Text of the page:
Nuclear terrorism fears as Russia repeatedly bombs power plants in Ukraine

Ukraine officials have accused Russia of "nuclear terrorism" after their troops repeatedly bombed a reactor site in Kharkiv.

Vladimir Putin's troops allegedly launched a new attack on the city's Institute of Physics and Technology as footage from the scene shows huge flames in the building and a nearby hostel.

The fire is said to have broken out at around 8.20pm yesterday (Thursday, March 10), following sounds of "explosions and volleys of artillery."

Ukraine's Centre for Strategic Communications and Information Security tweeted: "In Kharkiv, eyewitnesses report a fire in the building of Kharkiv Institute of Physics and Technology.

"The building contains equipment which, if damaged, can lead to radioactive pollution of the environment."

The fire was later put out by firefighters and thankfully, there have been no changes to radiation levels in the area.

However, experts fear attacks like this could result in a catastrophe and several warnings have gone ignored by the Russian military leading to the State Nuclear Regulatory Inspectorate of Ukraine accusing Russia of committing "an act of nuclear terrorism."

The news comes after Ukraine's deputy minister for foreign affairs, Emine Dzheppar, warned Putin against bombing the site last week.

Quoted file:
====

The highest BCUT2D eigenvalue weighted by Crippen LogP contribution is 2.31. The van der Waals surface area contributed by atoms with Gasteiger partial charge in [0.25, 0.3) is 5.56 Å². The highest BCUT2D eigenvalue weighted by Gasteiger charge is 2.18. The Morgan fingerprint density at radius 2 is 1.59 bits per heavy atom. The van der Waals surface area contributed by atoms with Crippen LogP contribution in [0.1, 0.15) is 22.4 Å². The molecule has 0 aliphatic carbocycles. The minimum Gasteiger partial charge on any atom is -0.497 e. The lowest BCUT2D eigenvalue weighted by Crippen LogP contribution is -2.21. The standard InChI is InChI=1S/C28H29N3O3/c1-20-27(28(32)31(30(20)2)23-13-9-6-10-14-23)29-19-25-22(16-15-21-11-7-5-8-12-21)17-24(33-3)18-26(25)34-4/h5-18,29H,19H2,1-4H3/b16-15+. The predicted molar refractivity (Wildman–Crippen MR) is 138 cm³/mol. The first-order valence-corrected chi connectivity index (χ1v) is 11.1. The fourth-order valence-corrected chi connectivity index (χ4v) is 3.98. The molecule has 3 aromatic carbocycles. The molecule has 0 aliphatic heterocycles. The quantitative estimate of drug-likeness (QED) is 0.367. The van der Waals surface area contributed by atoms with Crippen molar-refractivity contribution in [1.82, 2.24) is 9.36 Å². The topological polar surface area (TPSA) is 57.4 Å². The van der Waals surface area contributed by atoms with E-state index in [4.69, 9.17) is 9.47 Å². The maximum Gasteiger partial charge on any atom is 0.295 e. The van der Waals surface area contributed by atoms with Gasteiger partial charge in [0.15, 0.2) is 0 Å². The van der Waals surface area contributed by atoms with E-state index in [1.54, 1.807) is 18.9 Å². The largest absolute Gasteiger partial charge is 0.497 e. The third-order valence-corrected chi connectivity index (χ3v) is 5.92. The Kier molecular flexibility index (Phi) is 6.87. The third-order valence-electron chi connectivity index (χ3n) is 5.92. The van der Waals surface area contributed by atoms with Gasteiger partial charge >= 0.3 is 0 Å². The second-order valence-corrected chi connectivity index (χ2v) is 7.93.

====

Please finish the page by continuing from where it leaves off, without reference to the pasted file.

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She said: "The Russian aggressor fired a hail at the Institute's territory, where the Neutron Source nuclear facility is located, with 37 nuclear fuel cells loaded into its core.

"Destruction of a nuclear installation and storage facilities for nuclear materials can lead to a large-scale environmental catastrophe."

However, this isn't the first nuclear facility that has become a target since the outbreak of the Russia-Ukraine war.

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As just days ago more Russian troops were stationed just 20 miles from another nuclear facility in Yuzhnoukrainsk.

Reports also emerged of the Chernobyl nuclear power plant being plunged into darkness by cutting it off from Ukraine's national grid, sparking fears of another disaster in the area similar to the events in 1986.

It is impossible to pinpoint an exact figure of how many people died as a result of the Chernobyl disaster because there are still people today who are suffering the effects of radiation.

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However, the official Soviet records put the death figure at 31 – but the real figure is thought to be thousands, if not millions.

The blast at the Chernobyl nuclear plant in Ukraine, which was then part of the Soviet Union, killed two people straight away.

In the next few days, 144 servicemen were admitted to the hospital, of which 28 died as a result of acute radiation poisoning.

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